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J Clin Nurs. 2018 Feb;27(3-4):593-600. doi: 10.1111/jocn.13928. Epub 2017 Nov 3.

Comparison between swinging and playing of white noise among colicky babies: A paired randomised controlled trial.

Author information

1
Department of Pediatric Nursing, Kutahya School of Health, Dumlupinar University, Kutahya, Turkey.

Abstract

AIMS AND OBJECTIVE:

This study aimed to compare the effects of swinging and playing of white noise on the crying and sleeping durations of colicky babies.

BACKGROUND:

Infantile colic (IC) is one of the most common reasons for doctor visits among babies younger than 3 months. One of five babies older than 3 months also experiences IC. IC, unlike gastrointestinal problems, is regarded as an individual differentiation and maturation of the central nervous system. Providing a warm bath, breastfeeding, swinging and playing of white noise are nonpharmacological methods. The efficiency of these methods has been proven by various studies independently of one another.

DESIGN:

The study is a prospective, multicentre, paired randomised controlled trial.

METHODS:

The study was conducted between April-December 2016. The study sample consisted of 40 1-month-old babies with gas pains who passed a hearing screening and their mothers. The total daily crying and sleeping durations of the babies were determined without any intervention on the first week. On the second week, 20 randomly selected babies (first group) were swung each time they cried, and on the third week, they were made to listen to white noise. The other 20 babies (second group) were made to listen to white noise on the second week and were swung on the third week. Swinging and playing of white noise were performed until the babies stopped crying. After every intervention, the total crying and sleeping durations of the babies were evaluated using a "Colicky Baby's Diary."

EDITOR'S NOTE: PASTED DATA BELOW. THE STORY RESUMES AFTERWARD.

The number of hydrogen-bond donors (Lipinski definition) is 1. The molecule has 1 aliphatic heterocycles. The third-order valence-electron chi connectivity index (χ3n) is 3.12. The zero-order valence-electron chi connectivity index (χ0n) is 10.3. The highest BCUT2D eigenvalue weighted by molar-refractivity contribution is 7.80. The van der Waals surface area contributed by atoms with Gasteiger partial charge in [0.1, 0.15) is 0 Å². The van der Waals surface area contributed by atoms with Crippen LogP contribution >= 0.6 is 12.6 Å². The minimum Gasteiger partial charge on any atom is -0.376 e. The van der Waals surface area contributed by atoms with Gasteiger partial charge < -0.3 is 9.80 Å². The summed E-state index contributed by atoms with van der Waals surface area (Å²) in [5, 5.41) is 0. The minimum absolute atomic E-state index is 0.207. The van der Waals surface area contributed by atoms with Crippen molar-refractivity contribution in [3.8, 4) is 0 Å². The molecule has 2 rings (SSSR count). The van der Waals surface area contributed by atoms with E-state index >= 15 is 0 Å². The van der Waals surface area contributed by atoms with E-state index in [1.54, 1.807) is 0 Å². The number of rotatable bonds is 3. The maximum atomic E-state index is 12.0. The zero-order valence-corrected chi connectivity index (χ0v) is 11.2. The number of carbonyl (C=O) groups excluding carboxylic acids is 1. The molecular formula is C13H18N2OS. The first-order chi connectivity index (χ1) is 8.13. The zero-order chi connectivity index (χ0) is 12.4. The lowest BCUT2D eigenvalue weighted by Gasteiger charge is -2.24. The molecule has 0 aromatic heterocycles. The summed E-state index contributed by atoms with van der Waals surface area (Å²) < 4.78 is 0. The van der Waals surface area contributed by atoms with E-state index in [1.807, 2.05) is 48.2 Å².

RESULTS:

Playing of white noise significantly decreased the daily crying durations (p < .05) and increased the sleeping durations of the colicky babies (p < .05) compared to swinging in both groups.

CONCLUSION:

Playing of white noise was found to be a more effective nonpharmacological method on crying and sleeping durations of colicky babies than swinging.

RELEVANCE TO CLINICAL PRACTICE:

Playing of white noise may be helpful for parents and healthcare personnel in reducing the gas pains of babies.

KEYWORDS:

baby; care; colic; nursing; swinging; white noise

PMID:
28618052
DOI:
10.1111/jocn.13928
[Indexed for MEDLINE]

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